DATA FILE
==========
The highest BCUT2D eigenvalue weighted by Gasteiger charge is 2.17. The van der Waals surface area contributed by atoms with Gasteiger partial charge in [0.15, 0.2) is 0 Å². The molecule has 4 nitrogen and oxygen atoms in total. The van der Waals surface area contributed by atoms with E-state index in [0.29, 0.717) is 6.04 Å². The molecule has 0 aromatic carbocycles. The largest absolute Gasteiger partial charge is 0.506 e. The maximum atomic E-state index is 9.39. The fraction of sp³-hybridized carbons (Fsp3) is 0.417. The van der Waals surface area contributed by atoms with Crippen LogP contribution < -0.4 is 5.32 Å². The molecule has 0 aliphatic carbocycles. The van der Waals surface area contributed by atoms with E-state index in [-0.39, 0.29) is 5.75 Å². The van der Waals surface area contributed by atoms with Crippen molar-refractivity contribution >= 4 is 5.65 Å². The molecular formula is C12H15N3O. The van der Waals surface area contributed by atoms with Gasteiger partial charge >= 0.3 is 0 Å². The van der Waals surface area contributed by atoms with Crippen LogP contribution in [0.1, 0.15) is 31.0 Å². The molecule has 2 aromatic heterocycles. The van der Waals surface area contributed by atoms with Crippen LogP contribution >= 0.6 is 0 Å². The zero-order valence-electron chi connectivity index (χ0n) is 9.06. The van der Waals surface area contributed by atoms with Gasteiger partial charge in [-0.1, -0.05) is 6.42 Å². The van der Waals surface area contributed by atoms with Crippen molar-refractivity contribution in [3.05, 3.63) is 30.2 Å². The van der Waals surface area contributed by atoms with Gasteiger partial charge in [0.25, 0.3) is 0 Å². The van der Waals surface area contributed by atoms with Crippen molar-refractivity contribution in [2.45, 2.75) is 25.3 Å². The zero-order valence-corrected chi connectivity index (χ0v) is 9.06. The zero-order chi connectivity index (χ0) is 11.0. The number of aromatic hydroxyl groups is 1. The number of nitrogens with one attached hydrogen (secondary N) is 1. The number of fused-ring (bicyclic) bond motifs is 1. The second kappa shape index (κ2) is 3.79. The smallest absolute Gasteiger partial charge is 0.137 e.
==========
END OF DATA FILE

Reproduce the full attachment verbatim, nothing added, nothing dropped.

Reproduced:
The highest BCUT2D eigenvalue weighted by Gasteiger charge is 2.17. The van der Waals surface area contributed by atoms with Gasteiger partial charge in [0.15, 0.2) is 0 Å². The molecule has 4 nitrogen and oxygen atoms in total. The van der Waals surface area contributed by atoms with E-state index in [0.29, 0.717) is 6.04 Å². The molecule has 0 aromatic carbocycles. The largest absolute Gasteiger partial charge is 0.506 e. The maximum atomic E-state index is 9.39. The fraction of sp³-hybridized carbons (Fsp3) is 0.417. The van der Waals surface area contributed by atoms with Crippen LogP contribution < -0.4 is 5.32 Å². The molecule has 0 aliphatic carbocycles. The van der Waals surface area contributed by atoms with E-state index in [-0.39, 0.29) is 5.75 Å². The van der Waals surface area contributed by atoms with Crippen molar-refractivity contribution >= 4 is 5.65 Å². The molecular formula is C12H15N3O. The van der Waals surface area contributed by atoms with Gasteiger partial charge >= 0.3 is 0 Å². The van der Waals surface area contributed by atoms with Crippen LogP contribution in [0.1, 0.15) is 31.0 Å². The molecule has 2 aromatic heterocycles. The van der Waals surface area contributed by atoms with Crippen LogP contribution >= 0.6 is 0 Å². The zero-order valence-electron chi connectivity index (χ0n) is 9.06. The van der Waals surface area contributed by atoms with Gasteiger partial charge in [-0.1, -0.05) is 6.42 Å². The van der Waals surface area contributed by atoms with Crippen molar-refractivity contribution in [3.05, 3.63) is 30.2 Å². The van der Waals surface area contributed by atoms with Gasteiger partial charge in [0.25, 0.3) is 0 Å². The van der Waals surface area contributed by atoms with Crippen molar-refractivity contribution in [2.45, 2.75) is 25.3 Å². The zero-order valence-corrected chi connectivity index (χ0v) is 9.06. The zero-order chi connectivity index (χ0) is 11.0. The number of aromatic hydroxyl groups is 1. The number of nitrogens with one attached hydrogen (secondary N) is 1. The number of fused-ring (bicyclic) bond motifs is 1. The second kappa shape index (κ2) is 3.79. The smallest absolute Gasteiger partial charge is 0.137 e.